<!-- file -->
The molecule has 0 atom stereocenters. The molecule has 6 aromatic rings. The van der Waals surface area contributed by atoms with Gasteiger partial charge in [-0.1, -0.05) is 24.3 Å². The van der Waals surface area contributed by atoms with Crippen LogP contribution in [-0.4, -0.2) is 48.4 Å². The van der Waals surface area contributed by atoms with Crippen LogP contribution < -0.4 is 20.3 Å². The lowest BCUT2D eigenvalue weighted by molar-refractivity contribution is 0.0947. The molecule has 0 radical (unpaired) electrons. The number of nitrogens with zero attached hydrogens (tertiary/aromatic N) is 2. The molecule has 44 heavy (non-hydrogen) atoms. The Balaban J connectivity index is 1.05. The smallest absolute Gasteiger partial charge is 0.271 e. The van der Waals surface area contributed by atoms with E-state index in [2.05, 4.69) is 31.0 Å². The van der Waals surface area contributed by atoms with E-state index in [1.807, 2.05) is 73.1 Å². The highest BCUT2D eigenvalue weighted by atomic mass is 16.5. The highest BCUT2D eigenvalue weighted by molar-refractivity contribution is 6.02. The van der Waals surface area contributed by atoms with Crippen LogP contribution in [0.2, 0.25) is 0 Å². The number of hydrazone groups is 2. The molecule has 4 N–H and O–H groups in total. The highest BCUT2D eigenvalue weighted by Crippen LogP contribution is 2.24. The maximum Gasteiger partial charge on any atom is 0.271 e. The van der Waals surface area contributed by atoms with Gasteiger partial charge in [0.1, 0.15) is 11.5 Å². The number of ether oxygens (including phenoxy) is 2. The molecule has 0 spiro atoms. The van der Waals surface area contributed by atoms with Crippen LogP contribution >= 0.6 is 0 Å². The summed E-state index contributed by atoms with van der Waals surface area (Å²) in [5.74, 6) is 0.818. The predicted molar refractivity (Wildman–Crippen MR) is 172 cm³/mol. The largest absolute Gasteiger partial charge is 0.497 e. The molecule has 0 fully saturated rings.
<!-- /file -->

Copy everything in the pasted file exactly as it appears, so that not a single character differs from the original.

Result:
The molecule has 0 atom stereocenters. The molecule has 6 aromatic rings. The van der Waals surface area contributed by atoms with Gasteiger partial charge in [-0.1, -0.05) is 24.3 Å². The van der Waals surface area contributed by atoms with Crippen LogP contribution in [-0.4, -0.2) is 48.4 Å². The van der Waals surface area contributed by atoms with Crippen LogP contribution < -0.4 is 20.3 Å². The lowest BCUT2D eigenvalue weighted by molar-refractivity contribution is 0.0947. The molecule has 0 radical (unpaired) electrons. The number of nitrogens with zero attached hydrogens (tertiary/aromatic N) is 2. The molecule has 44 heavy (non-hydrogen) atoms. The Balaban J connectivity index is 1.05. The smallest absolute Gasteiger partial charge is 0.271 e. The van der Waals surface area contributed by atoms with E-state index in [2.05, 4.69) is 31.0 Å². The van der Waals surface area contributed by atoms with E-state index in [1.807, 2.05) is 73.1 Å². The highest BCUT2D eigenvalue weighted by atomic mass is 16.5. The highest BCUT2D eigenvalue weighted by molar-refractivity contribution is 6.02. The van der Waals surface area contributed by atoms with Crippen LogP contribution in [0.2, 0.25) is 0 Å². The number of hydrazone groups is 2. The molecule has 4 N–H and O–H groups in total. The highest BCUT2D eigenvalue weighted by Crippen LogP contribution is 2.24. The maximum Gasteiger partial charge on any atom is 0.271 e. The van der Waals surface area contributed by atoms with Gasteiger partial charge in [0.1, 0.15) is 11.5 Å². The number of ether oxygens (including phenoxy) is 2. The molecule has 0 spiro atoms. The van der Waals surface area contributed by atoms with Crippen LogP contribution >= 0.6 is 0 Å². The summed E-state index contributed by atoms with van der Waals surface area (Å²) in [5.74, 6) is 0.818. The predicted molar refractivity (Wildman–Crippen MR) is 172 cm³/mol. The largest absolute Gasteiger partial charge is 0.497 e. The molecule has 0 fully saturated rings.